Chapter: Business Science : Industrial Relations and Labour Welfare : Industrial Relation

Code of Conduct

A code of conduct is a set of rules outlining the social norms and rules and responsibilities of, or proper practices for, an individual, party or organization. Related concepts include ethical, honor, moral codes and religious laws



A code of conduct is a set of rules outlining the social norms and rules and responsibilities of, or proper practices for, an individual, party or organization. Related concepts include ethical, honor, moral codes and religious laws


Objectives of Code of Conduct


Ø  To ensures that the employers and employees recognize each other‘s rights and obligations.


Ø  To avoid work stoppage.


Ø  To facilitate the free growth of trade unions.


Ø  To maintain discipline in industry.


Principles of code of conduct.


Ø  Every employee in industry or unit shall have the freedom and right to join a union of his choice. No coercion shall be exercised in this matter.


Ø  There shall be no dual membership of unions.


Ø  There shall be regular and democratic elections of executive bodies.


Ø  Casteism, communalism and provincialism shall be eschewed by all unions.


Ø  There shall be no violence, cocercion, intimidation, or personal vilification in inter – union dealings.


Ø  All Central unions shall combat the formation or continuance of company unions.


What a Code Can Help to Accomplish


Ø   A quality code of conduct can go a long way in improving a company‘s success. Companies that view a code merely as a way to communicate legal rules miss much of the value that a code can provide. A well-developed code can help a company to:



Ø   Prevent legal and regulatory violations. This is the first objective that most companies attach to a code of conduct. When violations do occur, a code can help to detect them and mitigate their effects.


Ø   Foster greater employee loyalty and retention. When employees feel included and engaged in the company‘s culture and success, they feel more committed.


Ø   Encourage greater customer loyalty and retention. When customers learn about and then experience in practice a company‘s high standards of conduct, customers are more likely to show their appreciation.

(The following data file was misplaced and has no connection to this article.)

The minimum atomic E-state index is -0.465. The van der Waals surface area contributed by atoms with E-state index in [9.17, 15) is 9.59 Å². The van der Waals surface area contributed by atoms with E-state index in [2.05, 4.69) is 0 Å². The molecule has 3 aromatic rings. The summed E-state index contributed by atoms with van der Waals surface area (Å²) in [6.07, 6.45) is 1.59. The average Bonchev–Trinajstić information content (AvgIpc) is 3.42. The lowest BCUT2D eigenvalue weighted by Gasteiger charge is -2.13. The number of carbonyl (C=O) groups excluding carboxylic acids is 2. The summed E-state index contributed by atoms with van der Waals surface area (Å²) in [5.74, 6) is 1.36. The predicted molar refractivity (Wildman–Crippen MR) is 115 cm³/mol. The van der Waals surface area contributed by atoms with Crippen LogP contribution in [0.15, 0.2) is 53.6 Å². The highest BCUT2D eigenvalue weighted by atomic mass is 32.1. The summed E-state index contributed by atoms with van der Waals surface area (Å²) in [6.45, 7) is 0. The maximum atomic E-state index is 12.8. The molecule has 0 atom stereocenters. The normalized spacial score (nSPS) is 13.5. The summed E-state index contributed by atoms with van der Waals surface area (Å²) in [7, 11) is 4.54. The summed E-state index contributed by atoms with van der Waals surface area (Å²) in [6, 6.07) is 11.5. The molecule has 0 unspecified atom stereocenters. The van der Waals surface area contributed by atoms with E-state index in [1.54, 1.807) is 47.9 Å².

Ø   Build stronger relationships with suppliers and other business partners. As with employees, the more that they understand what the company expects of them – and what they can expect from the company – the stronger the alliance.


Ø   Strengthen trust and respect of other stakeholders, such as local communities, regulators, NGOs, even from competitors. As codes become publicly available publications, more outside stakeholders are reviewing them and setting their expectations of the company partly based on its code. The more that a company


lives up to the expectations that it has established, the greater goodwill it engenders.


Ø   Build a stronger reputation for integrity by helping the company to do what it says it will do.


How a Code Works


Ø   A quality code of conduct helps a company‘s leadership to accomplish its strident objectives because of how the code functions. As part of an overall code of conduct program, a code works because it:



Ø   Articulates leadership’s expectations. Simply establishing these expectations regarding what leadership expects is worthwhile. It provides clarity and transparency so that staff does not have to guess at leadership‘s expectations.


Ø   Establishes leadership’s commitment. Much as been addressed regarding the importance of ―tone at the top‖; regarding expectations of responsible conduct, this tone rises in importance.


Ø   Provides staff with a roadmap and tools for their daily work. With clarity regarding leadership‘s expectations that an employee can easily and regularly reference, staff can act with consistency. Further, employees can turn to the code for guidance on questions or concerns. It is especially important to help employees to make good decisions when they face ambiguous situations or other issues that the code does not directly address.


Ø   Provides staff with comfort and confidence. As ethics consultant Frank Navran puts it, a code can provide staff with comfort that the company will support them when they act according to the code and confidence that the decisions they make when they are in line with the code.


Ø   Encourages staff to serve the company’s aspirations. A good code can encourage employees to strive to achieve the company‘s mission, vision and values in a constructive way.


Elements of an Effective Code


Ø   A code of conduct publication does not work in a vacuum. Important factors for a successful code include: